10 Things I’ve Learned through Education

September 2, 2021

Dear Families,

As I contemplated this week’s message, my mind jumped from topic to topic with no real focus. I contemplated numerous topics of importance. I created a list of potential ideas. The ideas ranged from restorative practice in discipline to the challenges of change, from the importance of embracing growth to the latest trends in education. After much processing, pacing, and panic, I decided to share the 10 most important lessons I’ve learned as I navigate the field of education.

  1. Judging a situation from the outside looking in creates a false sense of success. Have you ever witnessed a toddler meltdown in public? Have you ever observed a student in your child’s class struggle with attention? Did you pause today during carline after a student melted down and think, “Wow, that child has issues?” Have ever filled a Thursday folder, observed the score on a spelling test, and thought “Glad that’s not MY child.”? Have you ever listened to the stories from your child as they retell their day and thought, is anyone doing anything about THAT student? Have you ever stopped and imagined life through THAT family’s lens and reached out to support them? Have you ever contemplated the heartbreaking conversations that are taking place with teachers and administration? Have you ever reflected on the devastation they battle as they seek ways to help their child?
  2. Students need praise even if they earn an A. In my early years of teaching, I never praised my students for their grades. I never saw the need. If they earned an A, I believed the satisfaction of success should have been enough. Remember that your student needs praise for their efforts.
  3. Students need you to believe in them. Before Maddy was born, I functioned in delusion. I expected my students to achieve academic success with ease. I was, after all, providing a well-structured learning environment, and my lessons followed the 5 dynamics of teaching. Each one included demonstration, guided practice, and independent practice. They were textbook lessons. Then, Maddy blessed our lives. She was anything but a textbook student. I realized, as I watched her battles, how many students my lack of flexibility impacted. I realized over the nights of tears with Maddy, that I likely broke the hearts of many of my struggling students. It is gut-wrenching to ponder. After watching Maddy battle to succeed and be ignored by many teachers, I vowed that if I ever reentered the world of education again, I would always see the best in my students. They would know without question, they mattered. Believe in your child even when they fail a test or score “Approaching” on a standardized test. Believe in them even when they make embarrassing, disruptive, or harmful decisions. It is that belief that brings back their hope and their desire to try again.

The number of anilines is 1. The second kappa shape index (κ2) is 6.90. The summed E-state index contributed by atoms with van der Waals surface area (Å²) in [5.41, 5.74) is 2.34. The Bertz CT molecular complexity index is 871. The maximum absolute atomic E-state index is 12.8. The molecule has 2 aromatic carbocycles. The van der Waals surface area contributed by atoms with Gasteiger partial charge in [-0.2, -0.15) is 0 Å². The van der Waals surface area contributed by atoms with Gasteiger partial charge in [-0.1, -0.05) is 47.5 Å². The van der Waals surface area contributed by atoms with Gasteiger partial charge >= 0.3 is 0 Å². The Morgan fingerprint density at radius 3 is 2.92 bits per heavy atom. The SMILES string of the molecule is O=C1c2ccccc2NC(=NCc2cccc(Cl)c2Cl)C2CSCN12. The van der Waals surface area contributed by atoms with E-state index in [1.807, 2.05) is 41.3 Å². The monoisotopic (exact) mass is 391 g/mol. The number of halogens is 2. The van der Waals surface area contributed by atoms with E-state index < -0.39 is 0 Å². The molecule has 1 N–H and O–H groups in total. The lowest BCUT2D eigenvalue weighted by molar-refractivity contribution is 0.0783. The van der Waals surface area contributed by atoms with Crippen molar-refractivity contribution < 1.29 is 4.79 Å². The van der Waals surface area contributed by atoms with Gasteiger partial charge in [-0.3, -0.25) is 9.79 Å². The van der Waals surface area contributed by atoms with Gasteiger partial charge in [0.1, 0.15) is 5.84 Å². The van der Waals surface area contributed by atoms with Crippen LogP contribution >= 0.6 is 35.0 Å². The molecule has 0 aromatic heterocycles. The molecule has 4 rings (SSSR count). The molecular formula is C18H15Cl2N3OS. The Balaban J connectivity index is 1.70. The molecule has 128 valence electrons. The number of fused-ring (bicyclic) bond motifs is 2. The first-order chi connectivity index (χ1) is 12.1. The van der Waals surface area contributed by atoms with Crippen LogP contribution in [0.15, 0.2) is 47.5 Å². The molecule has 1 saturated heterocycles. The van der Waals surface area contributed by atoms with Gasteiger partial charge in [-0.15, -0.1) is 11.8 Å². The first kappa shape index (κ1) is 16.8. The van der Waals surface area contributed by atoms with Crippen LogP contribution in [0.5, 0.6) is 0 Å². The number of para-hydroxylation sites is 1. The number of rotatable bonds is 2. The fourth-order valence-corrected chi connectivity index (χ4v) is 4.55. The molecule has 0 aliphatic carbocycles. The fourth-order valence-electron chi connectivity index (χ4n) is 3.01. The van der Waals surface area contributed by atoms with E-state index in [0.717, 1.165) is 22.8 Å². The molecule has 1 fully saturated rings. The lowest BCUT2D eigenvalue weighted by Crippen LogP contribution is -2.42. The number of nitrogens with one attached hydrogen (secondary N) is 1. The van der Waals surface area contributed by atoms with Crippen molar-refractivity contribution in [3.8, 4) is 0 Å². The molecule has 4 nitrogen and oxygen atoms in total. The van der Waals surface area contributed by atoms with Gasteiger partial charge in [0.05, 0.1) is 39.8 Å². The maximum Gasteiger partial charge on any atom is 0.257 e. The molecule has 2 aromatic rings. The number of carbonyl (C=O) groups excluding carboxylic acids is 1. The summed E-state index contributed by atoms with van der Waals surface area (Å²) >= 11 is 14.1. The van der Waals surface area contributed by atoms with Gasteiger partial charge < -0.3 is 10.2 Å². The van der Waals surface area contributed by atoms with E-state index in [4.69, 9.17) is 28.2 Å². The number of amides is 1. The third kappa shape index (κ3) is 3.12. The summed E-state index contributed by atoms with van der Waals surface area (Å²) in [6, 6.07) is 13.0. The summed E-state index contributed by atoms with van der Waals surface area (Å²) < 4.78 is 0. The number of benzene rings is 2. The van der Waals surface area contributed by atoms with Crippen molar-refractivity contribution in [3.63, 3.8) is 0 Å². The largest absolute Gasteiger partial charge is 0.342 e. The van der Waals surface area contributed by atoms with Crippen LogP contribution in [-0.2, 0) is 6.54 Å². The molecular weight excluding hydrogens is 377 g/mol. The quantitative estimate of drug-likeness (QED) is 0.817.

4. When a reaction doesn’t match the situation, you need to ask why. When your child battles emotional outbursts or behaves in a manner drastically different from their day-to-day, ask why. There is always a why. Seek to understand. Generally speaking, the why reveals some kind of fear, worry, or pain.
  5. At one point or another, your child will be THAT child. Don’t judge a parent from the outside looking in. You don’t know their story. You haven’t walked their journey.
  6. Learning to write a well-developed thesis demonstrates growth, but so do countless other averages, daily wins. Celebrate the growth observed in a completed planner or a week that homework was only forgotten 2 of 5 days.
  7. The student that battles being the “bully” more often than not navigates unthinkable pain, heartbreak, or abuse. Empower your child to speak into them as only a child can.
  8. Sometimes homework has to be ignored for a heart-to-heart talk. Yes. They might get a zero. Yes. Their grade might drop. That’s OK. It’s one night. Grades can be rebounded. But gaining insight into the heart and mind of your child is priceless.
  9. Expecting immediate success is unrealistic. I would actually argue it’s tragic. A butterfly has to struggle to emerge from the cocoon or it will die because it lacks the strength to fly. 
  10. You get the lowest level of behavior, you model. I learned this the hard way when Hunter was 2 years old. I forgot to leave my mom the car seat. Suffice it to say my son picked up on and used a certain vocabulary word frowned upon in most circles. When asked where he learned such a word, my son proudly proclaimed my guilt. Suffice it to say, my mother reminded me that day no child of hers would cause her grandchildren to stumble.

Our SkyView vision and mission are admirable to be sure. But what are we doing to put hands and feet to life-long learning and honorable leadership? Are we encouraging our students to sit with hurting? Or walk alongside the broken? Embracing the challenges of parenting? Seeking to support our children?

Honored to Serve You All,

Janet Worley